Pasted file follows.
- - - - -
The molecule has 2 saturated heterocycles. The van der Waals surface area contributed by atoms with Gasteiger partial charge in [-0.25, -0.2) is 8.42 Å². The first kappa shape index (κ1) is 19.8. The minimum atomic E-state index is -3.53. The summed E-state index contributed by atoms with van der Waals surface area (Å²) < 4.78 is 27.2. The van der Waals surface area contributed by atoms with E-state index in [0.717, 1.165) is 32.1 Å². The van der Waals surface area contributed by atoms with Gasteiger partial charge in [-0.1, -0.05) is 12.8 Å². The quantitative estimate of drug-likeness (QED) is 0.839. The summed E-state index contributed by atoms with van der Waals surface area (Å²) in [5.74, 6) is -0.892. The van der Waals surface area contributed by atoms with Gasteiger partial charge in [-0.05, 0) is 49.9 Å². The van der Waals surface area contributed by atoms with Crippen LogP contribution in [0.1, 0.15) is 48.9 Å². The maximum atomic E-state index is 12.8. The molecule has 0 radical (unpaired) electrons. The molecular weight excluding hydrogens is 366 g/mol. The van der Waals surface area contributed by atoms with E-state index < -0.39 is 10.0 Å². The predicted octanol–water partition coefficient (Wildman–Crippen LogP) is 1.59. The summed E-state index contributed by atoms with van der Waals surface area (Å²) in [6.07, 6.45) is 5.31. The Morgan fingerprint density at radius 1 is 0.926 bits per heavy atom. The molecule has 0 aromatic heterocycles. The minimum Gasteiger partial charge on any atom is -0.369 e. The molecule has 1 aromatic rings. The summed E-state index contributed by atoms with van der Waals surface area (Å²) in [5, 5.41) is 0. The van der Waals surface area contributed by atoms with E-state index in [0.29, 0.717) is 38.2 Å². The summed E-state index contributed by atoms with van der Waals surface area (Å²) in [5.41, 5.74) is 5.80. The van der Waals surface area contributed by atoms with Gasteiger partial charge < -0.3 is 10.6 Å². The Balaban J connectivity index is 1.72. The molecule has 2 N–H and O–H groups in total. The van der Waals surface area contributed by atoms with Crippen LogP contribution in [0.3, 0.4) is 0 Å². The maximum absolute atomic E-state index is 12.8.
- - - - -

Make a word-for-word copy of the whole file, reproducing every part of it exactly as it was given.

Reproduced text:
The molecule has 2 saturated heterocycles. The van der Waals surface area contributed by atoms with Gasteiger partial charge in [-0.25, -0.2) is 8.42 Å². The first kappa shape index (κ1) is 19.8. The minimum atomic E-state index is -3.53. The summed E-state index contributed by atoms with van der Waals surface area (Å²) < 4.78 is 27.2. The van der Waals surface area contributed by atoms with E-state index in [0.717, 1.165) is 32.1 Å². The van der Waals surface area contributed by atoms with Gasteiger partial charge in [-0.1, -0.05) is 12.8 Å². The quantitative estimate of drug-likeness (QED) is 0.839. The summed E-state index contributed by atoms with van der Waals surface area (Å²) in [5.74, 6) is -0.892. The van der Waals surface area contributed by atoms with Gasteiger partial charge in [-0.05, 0) is 49.9 Å². The van der Waals surface area contributed by atoms with Crippen LogP contribution in [0.1, 0.15) is 48.9 Å². The maximum atomic E-state index is 12.8. The molecule has 0 radical (unpaired) electrons. The molecular weight excluding hydrogens is 366 g/mol. The van der Waals surface area contributed by atoms with E-state index < -0.39 is 10.0 Å². The predicted octanol–water partition coefficient (Wildman–Crippen LogP) is 1.59. The summed E-state index contributed by atoms with van der Waals surface area (Å²) in [6.07, 6.45) is 5.31. The Morgan fingerprint density at radius 1 is 0.926 bits per heavy atom. The molecule has 0 aromatic heterocycles. The minimum Gasteiger partial charge on any atom is -0.369 e. The molecule has 1 aromatic rings. The summed E-state index contributed by atoms with van der Waals surface area (Å²) in [5, 5.41) is 0. The van der Waals surface area contributed by atoms with E-state index in [0.29, 0.717) is 38.2 Å². The summed E-state index contributed by atoms with van der Waals surface area (Å²) in [5.41, 5.74) is 5.80. The van der Waals surface area contributed by atoms with Gasteiger partial charge < -0.3 is 10.6 Å². The Balaban J connectivity index is 1.72. The molecule has 2 N–H and O–H groups in total. The van der Waals surface area contributed by atoms with Crippen LogP contribution in [0.3, 0.4) is 0 Å². The maximum absolute atomic E-state index is 12.8.